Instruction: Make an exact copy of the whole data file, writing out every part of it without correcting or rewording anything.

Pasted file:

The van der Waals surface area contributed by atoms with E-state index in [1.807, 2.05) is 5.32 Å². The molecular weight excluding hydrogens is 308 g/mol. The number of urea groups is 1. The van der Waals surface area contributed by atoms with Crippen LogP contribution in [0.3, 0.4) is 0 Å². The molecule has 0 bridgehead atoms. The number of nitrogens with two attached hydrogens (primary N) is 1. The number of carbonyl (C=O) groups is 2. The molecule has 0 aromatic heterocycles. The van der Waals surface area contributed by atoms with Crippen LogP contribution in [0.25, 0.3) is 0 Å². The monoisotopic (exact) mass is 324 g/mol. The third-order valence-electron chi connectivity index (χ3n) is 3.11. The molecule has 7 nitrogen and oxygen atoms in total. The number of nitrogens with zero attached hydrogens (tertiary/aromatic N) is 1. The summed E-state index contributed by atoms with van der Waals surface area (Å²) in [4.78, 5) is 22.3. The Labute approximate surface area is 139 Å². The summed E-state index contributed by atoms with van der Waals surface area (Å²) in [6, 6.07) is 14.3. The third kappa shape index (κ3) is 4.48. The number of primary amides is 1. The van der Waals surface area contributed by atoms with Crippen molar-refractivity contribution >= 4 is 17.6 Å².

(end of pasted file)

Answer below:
The van der Waals surface area contributed by atoms with E-state index in [1.807, 2.05) is 5.32 Å². The molecular weight excluding hydrogens is 308 g/mol. The number of urea groups is 1. The van der Waals surface area contributed by atoms with Crippen LogP contribution in [0.3, 0.4) is 0 Å². The molecule has 0 bridgehead atoms. The number of nitrogens with two attached hydrogens (primary N) is 1. The number of carbonyl (C=O) groups is 2. The molecule has 0 aromatic heterocycles. The van der Waals surface area contributed by atoms with Crippen LogP contribution in [0.25, 0.3) is 0 Å². The monoisotopic (exact) mass is 324 g/mol. The third-order valence-electron chi connectivity index (χ3n) is 3.11. The molecule has 7 nitrogen and oxygen atoms in total. The number of nitrogens with zero attached hydrogens (tertiary/aromatic N) is 1. The summed E-state index contributed by atoms with van der Waals surface area (Å²) in [4.78, 5) is 22.3. The Labute approximate surface area is 139 Å². The summed E-state index contributed by atoms with van der Waals surface area (Å²) in [6, 6.07) is 14.3. The third kappa shape index (κ3) is 4.48. The number of primary amides is 1. The van der Waals surface area contributed by atoms with Crippen molar-refractivity contribution >= 4 is 17.6 Å².